This review is for the audio version of this book. As a public service announcement, I recommend that you check in with your local library to see if they support OneClickdigital or other apps that let you download audiobooks to your smartphone via library membership. I have listened to a lot of hot bestsellers this way for free! Free!
The Little Paris Book Shop is about a lot of things: the love of books, the art of living, courage, delicious food, loyal friends, and second chances. In a lot of ways, it reminded me of a literary Nora Ephron or Nancy Meyers joint, but with a dollop of Chocolat. It’s pretty, inspiring, and sentimentally entertaining.
The story centers around a Parisian named Monsieur Perdu. He is an uptight but book-loving man in his early fifties. His greatest love, it seems, is the written word. He owns a book barge on the Seine, and he considers himself a “literary apothecary”. He has a book for every mood, desire, and wound. (That is a pretty cool skillset.) However, while he can easily read others’ souls, he cannot understand his own.
Some sad sack events lead Perdu on a journey across the waterways and countryside of France. The descriptions of the geography and idyllic towns that Perdu visits may have been the highlight of the book for me. When I (briefly) lived in England, I always wanted to take one of the little river houseboats up and down England’s waterways. They looked so cozy. This book gave me a chance to do something similar in France.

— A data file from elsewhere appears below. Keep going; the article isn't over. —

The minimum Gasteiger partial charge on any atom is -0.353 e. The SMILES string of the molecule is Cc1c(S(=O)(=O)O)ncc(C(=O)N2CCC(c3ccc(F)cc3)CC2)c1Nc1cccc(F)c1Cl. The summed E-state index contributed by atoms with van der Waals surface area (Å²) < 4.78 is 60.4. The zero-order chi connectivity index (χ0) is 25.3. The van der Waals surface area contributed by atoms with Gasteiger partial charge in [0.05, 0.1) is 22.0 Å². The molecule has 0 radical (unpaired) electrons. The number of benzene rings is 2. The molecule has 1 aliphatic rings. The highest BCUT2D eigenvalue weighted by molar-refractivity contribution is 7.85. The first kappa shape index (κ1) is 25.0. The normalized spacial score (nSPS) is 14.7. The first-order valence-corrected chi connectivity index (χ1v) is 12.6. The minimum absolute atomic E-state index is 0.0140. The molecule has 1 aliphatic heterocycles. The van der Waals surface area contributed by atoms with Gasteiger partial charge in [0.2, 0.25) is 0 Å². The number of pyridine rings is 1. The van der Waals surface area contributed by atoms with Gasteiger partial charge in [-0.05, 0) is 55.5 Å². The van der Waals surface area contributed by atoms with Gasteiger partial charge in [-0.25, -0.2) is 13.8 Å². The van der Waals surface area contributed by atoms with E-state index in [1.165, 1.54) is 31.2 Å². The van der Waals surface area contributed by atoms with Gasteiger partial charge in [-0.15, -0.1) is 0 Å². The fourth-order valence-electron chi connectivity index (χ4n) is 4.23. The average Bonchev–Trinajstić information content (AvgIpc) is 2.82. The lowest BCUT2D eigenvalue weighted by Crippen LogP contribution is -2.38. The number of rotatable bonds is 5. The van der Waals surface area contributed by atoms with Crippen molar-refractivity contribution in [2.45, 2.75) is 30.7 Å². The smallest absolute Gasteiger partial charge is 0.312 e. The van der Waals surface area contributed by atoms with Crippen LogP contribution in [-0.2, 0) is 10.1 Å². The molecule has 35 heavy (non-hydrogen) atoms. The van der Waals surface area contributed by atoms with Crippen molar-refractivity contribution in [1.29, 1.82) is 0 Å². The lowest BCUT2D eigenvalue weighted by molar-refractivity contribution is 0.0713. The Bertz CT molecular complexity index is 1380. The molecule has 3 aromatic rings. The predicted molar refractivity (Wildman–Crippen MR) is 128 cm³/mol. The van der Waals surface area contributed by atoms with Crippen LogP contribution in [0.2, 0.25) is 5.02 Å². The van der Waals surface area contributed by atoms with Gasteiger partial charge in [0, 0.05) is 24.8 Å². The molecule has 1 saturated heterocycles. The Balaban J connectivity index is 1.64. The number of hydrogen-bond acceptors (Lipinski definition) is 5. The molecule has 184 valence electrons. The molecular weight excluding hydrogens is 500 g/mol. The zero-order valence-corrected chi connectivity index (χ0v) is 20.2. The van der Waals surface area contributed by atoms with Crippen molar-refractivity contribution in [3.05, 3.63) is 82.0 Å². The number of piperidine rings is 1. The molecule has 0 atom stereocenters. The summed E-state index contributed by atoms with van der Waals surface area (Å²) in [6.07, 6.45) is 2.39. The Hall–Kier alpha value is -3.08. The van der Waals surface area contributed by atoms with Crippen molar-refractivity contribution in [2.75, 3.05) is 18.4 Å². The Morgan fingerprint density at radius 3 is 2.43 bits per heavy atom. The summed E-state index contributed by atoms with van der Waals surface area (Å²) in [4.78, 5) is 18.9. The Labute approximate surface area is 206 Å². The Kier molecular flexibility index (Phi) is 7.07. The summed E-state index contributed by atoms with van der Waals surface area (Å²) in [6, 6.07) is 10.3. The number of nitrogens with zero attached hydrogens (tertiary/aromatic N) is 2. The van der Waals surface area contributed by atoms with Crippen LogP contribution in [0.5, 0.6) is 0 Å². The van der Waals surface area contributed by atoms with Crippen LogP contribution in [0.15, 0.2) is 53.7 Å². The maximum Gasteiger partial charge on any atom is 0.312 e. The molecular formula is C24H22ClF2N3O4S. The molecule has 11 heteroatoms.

While I enjoyed the book, I found one of the central characters very annoying and grating. I couldn’t understand why anyone cared one way or the other about the character. I had to ding the book in its score for that. I found the book’s message of embracing life to be so inspiring that, upon finishing it, I immediately made a lasagna. Is there a greater compliment?